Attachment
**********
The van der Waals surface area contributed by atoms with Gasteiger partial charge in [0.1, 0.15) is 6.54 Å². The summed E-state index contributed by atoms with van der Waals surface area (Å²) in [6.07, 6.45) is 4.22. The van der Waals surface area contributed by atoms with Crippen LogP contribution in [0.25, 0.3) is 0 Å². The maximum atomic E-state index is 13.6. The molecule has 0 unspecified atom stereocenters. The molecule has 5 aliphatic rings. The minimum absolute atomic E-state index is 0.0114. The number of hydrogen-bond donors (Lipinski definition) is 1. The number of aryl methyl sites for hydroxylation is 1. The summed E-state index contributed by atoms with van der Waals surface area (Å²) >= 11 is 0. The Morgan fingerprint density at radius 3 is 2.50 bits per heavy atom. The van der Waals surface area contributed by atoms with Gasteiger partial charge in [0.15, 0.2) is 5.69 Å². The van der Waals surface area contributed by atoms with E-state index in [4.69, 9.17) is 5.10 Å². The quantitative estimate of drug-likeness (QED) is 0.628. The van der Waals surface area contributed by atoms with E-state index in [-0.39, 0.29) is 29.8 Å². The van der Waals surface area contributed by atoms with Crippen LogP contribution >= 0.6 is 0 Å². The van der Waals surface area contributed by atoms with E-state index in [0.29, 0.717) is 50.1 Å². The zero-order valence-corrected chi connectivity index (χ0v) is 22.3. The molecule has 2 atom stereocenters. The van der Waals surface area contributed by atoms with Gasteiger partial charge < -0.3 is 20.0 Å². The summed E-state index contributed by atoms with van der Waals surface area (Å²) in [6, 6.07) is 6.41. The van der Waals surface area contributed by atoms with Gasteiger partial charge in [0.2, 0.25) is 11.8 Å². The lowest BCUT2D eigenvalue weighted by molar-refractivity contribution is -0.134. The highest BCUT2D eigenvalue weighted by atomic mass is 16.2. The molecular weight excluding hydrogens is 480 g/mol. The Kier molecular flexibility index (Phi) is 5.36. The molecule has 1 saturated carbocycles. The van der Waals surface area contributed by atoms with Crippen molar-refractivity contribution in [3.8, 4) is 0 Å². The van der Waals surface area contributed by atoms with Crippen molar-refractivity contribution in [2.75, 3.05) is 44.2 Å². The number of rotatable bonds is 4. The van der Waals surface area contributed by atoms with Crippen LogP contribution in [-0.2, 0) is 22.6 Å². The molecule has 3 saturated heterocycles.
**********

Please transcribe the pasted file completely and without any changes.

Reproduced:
The van der Waals surface area contributed by atoms with Gasteiger partial charge in [0.1, 0.15) is 6.54 Å². The summed E-state index contributed by atoms with van der Waals surface area (Å²) in [6.07, 6.45) is 4.22. The van der Waals surface area contributed by atoms with Crippen LogP contribution in [0.25, 0.3) is 0 Å². The maximum atomic E-state index is 13.6. The molecule has 0 unspecified atom stereocenters. The molecule has 5 aliphatic rings. The minimum absolute atomic E-state index is 0.0114. The number of hydrogen-bond donors (Lipinski definition) is 1. The number of aryl methyl sites for hydroxylation is 1. The summed E-state index contributed by atoms with van der Waals surface area (Å²) >= 11 is 0. The Morgan fingerprint density at radius 3 is 2.50 bits per heavy atom. The van der Waals surface area contributed by atoms with Gasteiger partial charge in [0.15, 0.2) is 5.69 Å². The van der Waals surface area contributed by atoms with E-state index in [4.69, 9.17) is 5.10 Å². The quantitative estimate of drug-likeness (QED) is 0.628. The van der Waals surface area contributed by atoms with E-state index in [-0.39, 0.29) is 29.8 Å². The van der Waals surface area contributed by atoms with Crippen LogP contribution >= 0.6 is 0 Å². The van der Waals surface area contributed by atoms with E-state index in [0.29, 0.717) is 50.1 Å². The zero-order valence-corrected chi connectivity index (χ0v) is 22.3. The molecule has 2 atom stereocenters. The van der Waals surface area contributed by atoms with Gasteiger partial charge < -0.3 is 20.0 Å². The summed E-state index contributed by atoms with van der Waals surface area (Å²) in [6, 6.07) is 6.41. The van der Waals surface area contributed by atoms with Gasteiger partial charge in [0.2, 0.25) is 11.8 Å². The lowest BCUT2D eigenvalue weighted by molar-refractivity contribution is -0.134. The highest BCUT2D eigenvalue weighted by atomic mass is 16.2. The molecular weight excluding hydrogens is 480 g/mol. The Kier molecular flexibility index (Phi) is 5.36. The molecule has 1 saturated carbocycles. The van der Waals surface area contributed by atoms with Crippen molar-refractivity contribution in [3.8, 4) is 0 Å². The van der Waals surface area contributed by atoms with Crippen molar-refractivity contribution in [2.75, 3.05) is 44.2 Å². The number of rotatable bonds is 4. The van der Waals surface area contributed by atoms with Crippen LogP contribution in [-0.2, 0) is 22.6 Å². The molecule has 3 saturated heterocycles.